Dread, Dreams or a Train to The Yukon
by Judith Thompson
A highly esteemed Canadian playwright, Judith Thompson is the author of 20 published and produced plays - many of which have been produced all over the world in many languages - including The Crackwalker, White Biting Dog, I Am Yours, Lion in the Streets, Sled, Perfect Pie, Habitat, Capture Me, Enoch Arden, Palace of the End, Such Creatures, The Thrill and Watching Glory Die, as well as adaptations of Hedda Gabler and Elektra. Elektra in Bosnia was performed in Hydra and Athens, Greece as part of the 2012 international Women & War Project. She has also authored two feature films, Perfect Pie and Lost and Delirious, as well as several made-for-TV movies including Life With Billy and numerous radio plays. She is the director/creator of the verbatim theatre pieces body and soul, Sick, Rare and is currently in rehearsals for Borne. She is the recipient of two Governor General's Literary Awards, is an Officer in the Order of Canada and received the Queen Elizabeth II Diamond Jubilee Medal in 2012. In 2007, she was awarded the prestigious Walter Carsen Prize for Excellence in the Performing Arts and in 2008, The Susan Smith Blackburn Award and Dora Mavor Moore Outstanding New Play Award for Palace of the End, which also garnered her the 2009 Amnesty International Freedom of Expression Award. She has been a professor of theatre at the University of Guelph since 1992. She lives in Toronto with her husband, two dogs, two cats and a shifting number of her five children.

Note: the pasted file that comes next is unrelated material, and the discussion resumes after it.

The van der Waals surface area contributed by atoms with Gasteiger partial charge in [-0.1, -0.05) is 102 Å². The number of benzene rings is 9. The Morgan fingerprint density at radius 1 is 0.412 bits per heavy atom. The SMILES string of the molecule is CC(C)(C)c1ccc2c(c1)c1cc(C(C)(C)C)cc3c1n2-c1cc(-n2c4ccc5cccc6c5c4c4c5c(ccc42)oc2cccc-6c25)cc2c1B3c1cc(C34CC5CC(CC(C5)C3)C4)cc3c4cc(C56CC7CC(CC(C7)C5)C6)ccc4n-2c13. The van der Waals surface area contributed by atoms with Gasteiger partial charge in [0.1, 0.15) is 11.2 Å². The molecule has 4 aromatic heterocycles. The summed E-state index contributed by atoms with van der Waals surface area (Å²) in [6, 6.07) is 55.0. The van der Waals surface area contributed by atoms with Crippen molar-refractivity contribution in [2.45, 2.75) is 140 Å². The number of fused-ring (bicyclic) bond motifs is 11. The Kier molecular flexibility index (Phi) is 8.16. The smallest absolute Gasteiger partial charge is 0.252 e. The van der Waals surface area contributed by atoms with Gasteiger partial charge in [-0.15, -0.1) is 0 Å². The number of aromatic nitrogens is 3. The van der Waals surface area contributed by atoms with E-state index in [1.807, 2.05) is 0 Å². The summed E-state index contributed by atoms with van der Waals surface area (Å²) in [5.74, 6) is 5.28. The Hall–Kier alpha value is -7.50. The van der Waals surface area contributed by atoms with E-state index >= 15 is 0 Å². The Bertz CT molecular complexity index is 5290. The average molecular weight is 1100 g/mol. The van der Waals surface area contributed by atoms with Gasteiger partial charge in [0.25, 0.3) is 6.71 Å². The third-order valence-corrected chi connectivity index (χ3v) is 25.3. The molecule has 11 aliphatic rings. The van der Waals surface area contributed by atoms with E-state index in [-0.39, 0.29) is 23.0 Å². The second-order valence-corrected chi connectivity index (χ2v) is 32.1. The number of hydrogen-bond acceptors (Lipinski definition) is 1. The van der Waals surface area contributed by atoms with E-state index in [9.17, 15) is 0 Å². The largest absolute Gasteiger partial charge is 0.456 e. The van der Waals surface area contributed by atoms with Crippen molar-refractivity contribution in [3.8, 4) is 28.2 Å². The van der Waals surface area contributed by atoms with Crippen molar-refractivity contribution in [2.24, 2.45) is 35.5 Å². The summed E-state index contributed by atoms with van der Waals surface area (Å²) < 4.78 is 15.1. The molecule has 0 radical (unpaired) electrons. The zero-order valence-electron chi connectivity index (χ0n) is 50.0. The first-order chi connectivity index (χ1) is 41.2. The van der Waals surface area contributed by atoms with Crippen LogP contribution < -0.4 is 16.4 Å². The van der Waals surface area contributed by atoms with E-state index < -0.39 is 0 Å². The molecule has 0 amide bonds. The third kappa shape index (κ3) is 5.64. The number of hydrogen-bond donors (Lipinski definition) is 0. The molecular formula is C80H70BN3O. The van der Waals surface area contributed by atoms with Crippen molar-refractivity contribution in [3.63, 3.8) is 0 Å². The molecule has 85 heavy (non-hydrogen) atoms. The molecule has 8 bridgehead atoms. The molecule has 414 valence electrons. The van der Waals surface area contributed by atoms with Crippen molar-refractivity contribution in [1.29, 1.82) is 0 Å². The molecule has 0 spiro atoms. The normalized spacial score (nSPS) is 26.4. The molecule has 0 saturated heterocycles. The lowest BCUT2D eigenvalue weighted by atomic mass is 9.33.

Woke up this morning feeling pure dread—now these are moments I generally never admit to in public, but there it was: absolute dread of returning to the stage in my newest play Watching Glory Die, on Thursday, May 15 at Berkeley Street Theatre Upstairs.
The audience was passionate about the piece—there were parents with adolescent children in custody, social workers, addictions counsellors, and of course, some of the lovely warm theatre community. They assured me I had nailed it. My amazing stage manager, Nan Shepard, was a life saver, and we had a comfortable routine going—a light supper, ironing the awful prison shift, chatting about this and that, and me going over the script from start to finish.
If I had done as the critics wished and just stopped writing, all those stunning performances, designs, and directorial concepts would never have happened. Those characters would have suffocated somewhere inside my brain. I learned after the Globe and Mail massacre of my first play, The Crackwalker, that the reviews rarely match the audience response, and they are never, never helpful. I have long ago learned not ever to read them, whether they are good or bad (although sometimes by mistake I will spot an open paper at a doctor’s office or a gym lounge, and my day is ruined), and, of course, the newspaper reviews are almost irrelevant in the age of social media—though the main theatre audience still reads the two dailies and many of them sadly trust the reviews as a final verdict.
Canadian Rep Theatre presents Watching Glory Die written and performed by Judith Thompson and directed by Ken Gass. May 15-June 1 at Berkeley Street Theatre Upstairs. Performances run Tues-Sat at 8pm, Sun at 2pm. Tickets are available by visiting www.canadianrep.ca or calling 416.368.3110.